Local residents rallied at the Bethel African Methodist Episcopal Church on Monday, April 2 in support of Trayvon Martin, the 17-year old shot to death in Sanford, Florida on February 26. Community leaders Reverend Nelson and Dwayne Powell organized the gathering in remembrance of Trayvon and used the occasion to unite the African American community together.
“With this tragic situation, justice has not been served,” commented community leader Dwayne Powell. “It is important to be a voice in Delaware and to let the nation know that this is not just. We need to better our community so this does not happen here.”
Mr. Powell has been instrumental in organizing rallies that were held in Dover on March 18 and continues to help gain support for a rally for Trayvon in Georgetown on April 7.
Pastor Dukes opened the evening with prayer as a crowd gathered at the Bethel AME Church. Reverend Nelson welcomed everyone including local dignitaries State Senator Colin Bonini and Vice Mayor Katrina Wilson.
“The reality of it is that Milford has its share of racial tensions,” stated Reverend Nelson. “It is important that we lift this up so that no one thinks it is appropriate. We are sending a message that we do not want to see it repeated here.”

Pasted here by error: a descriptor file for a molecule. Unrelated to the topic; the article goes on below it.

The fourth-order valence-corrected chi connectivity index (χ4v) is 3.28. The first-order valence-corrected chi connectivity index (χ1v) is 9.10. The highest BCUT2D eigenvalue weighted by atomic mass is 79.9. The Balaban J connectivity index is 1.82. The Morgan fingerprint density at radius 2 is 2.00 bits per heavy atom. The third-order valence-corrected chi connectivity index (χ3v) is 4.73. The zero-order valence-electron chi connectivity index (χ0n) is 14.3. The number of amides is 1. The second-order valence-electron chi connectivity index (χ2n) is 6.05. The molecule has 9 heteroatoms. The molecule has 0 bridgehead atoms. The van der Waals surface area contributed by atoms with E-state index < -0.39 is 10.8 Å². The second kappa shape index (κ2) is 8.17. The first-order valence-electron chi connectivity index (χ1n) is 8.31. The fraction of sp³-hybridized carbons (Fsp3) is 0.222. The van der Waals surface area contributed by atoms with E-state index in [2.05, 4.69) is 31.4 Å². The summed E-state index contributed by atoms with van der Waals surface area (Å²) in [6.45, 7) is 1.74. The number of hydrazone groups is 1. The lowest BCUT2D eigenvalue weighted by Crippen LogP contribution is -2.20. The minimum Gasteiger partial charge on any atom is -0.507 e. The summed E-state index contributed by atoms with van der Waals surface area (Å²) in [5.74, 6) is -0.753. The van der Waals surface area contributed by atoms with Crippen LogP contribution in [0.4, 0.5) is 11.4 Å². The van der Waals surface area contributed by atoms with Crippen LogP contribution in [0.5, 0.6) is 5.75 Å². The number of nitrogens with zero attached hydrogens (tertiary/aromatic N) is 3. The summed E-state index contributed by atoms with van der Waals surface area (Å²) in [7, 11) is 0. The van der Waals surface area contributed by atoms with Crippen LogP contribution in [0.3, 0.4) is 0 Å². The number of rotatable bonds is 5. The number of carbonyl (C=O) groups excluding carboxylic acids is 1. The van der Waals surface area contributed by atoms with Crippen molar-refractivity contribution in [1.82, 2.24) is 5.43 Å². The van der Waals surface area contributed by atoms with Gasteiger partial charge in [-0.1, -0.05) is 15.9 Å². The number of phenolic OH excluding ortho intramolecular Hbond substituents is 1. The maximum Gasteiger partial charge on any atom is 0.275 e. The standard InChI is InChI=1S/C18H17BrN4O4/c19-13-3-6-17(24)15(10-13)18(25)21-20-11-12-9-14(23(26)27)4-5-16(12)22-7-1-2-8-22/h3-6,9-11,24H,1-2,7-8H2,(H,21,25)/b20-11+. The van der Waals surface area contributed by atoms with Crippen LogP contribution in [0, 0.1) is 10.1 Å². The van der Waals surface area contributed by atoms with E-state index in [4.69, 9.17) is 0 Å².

Local individuals shared songs, poems and written verse about Trayvon Martin’s death with the assembled crowd. Donald Walker, resident of Harrington and educator in Hockessin, Delaware, shared his thoughts on the tragedy.
“Don’t use this for a chance for retaliation,” commented Mr. Walker. “Use this as a way to beat them with your mind. We have to come together as a community and not let things like this go unnoticed.”
Jonathan Cooper, a graduate of Milford High School and now member of a group known as Philly 4 Trayvon, spoke to the audience and commented on its importance.
“What happened in FL can easily happen here,” stated Mr. Cooper. “I still have family here and it could happen to them.”
As the evening began to draw to a close, Vice Mayor Katrina Wilson took the podium and urged members of the black community to get involved.
“My children have been a victim of WWB, Walking While Black, and it angers you but we have to communicate and stand in a positive way,” stated Ms. Wilson. “Let’s not just rally for Trayvon but rally for the people, let’s stand together.”
As a tribute to Trayvon’s memory, a local youth lit a candle as members of the crowd joined hands and sang ‘We Shall Overcome.”